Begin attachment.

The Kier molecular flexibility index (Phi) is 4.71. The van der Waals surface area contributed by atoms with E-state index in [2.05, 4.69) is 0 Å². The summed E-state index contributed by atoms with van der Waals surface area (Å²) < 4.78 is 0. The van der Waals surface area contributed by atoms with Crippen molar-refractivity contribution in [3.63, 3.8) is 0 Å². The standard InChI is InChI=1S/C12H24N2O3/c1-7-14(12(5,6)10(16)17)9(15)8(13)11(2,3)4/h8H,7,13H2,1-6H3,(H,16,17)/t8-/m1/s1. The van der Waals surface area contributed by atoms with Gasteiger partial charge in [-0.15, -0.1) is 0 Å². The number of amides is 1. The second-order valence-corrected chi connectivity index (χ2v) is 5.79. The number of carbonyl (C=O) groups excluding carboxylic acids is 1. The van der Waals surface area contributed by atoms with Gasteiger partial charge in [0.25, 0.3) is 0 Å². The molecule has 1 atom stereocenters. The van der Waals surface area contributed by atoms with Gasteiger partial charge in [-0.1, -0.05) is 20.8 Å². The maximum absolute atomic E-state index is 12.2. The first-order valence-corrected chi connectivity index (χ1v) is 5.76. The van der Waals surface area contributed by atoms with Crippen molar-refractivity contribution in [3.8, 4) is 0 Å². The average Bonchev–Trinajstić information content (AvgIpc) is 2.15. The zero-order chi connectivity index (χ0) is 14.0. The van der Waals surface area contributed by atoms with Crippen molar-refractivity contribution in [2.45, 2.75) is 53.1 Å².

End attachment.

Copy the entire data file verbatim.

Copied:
The Kier molecular flexibility index (Phi) is 4.71. The van der Waals surface area contributed by atoms with E-state index in [2.05, 4.69) is 0 Å². The summed E-state index contributed by atoms with van der Waals surface area (Å²) < 4.78 is 0. The van der Waals surface area contributed by atoms with Crippen molar-refractivity contribution in [3.63, 3.8) is 0 Å². The standard InChI is InChI=1S/C12H24N2O3/c1-7-14(12(5,6)10(16)17)9(15)8(13)11(2,3)4/h8H,7,13H2,1-6H3,(H,16,17)/t8-/m1/s1. The van der Waals surface area contributed by atoms with Gasteiger partial charge in [-0.15, -0.1) is 0 Å². The number of amides is 1. The second-order valence-corrected chi connectivity index (χ2v) is 5.79. The number of carbonyl (C=O) groups excluding carboxylic acids is 1. The van der Waals surface area contributed by atoms with Gasteiger partial charge in [0.25, 0.3) is 0 Å². The molecule has 1 atom stereocenters. The van der Waals surface area contributed by atoms with Gasteiger partial charge in [-0.1, -0.05) is 20.8 Å². The maximum absolute atomic E-state index is 12.2. The first-order valence-corrected chi connectivity index (χ1v) is 5.76. The van der Waals surface area contributed by atoms with Crippen molar-refractivity contribution in [3.8, 4) is 0 Å². The average Bonchev–Trinajstić information content (AvgIpc) is 2.15. The zero-order chi connectivity index (χ0) is 14.0. The van der Waals surface area contributed by atoms with Crippen molar-refractivity contribution in [2.45, 2.75) is 53.1 Å².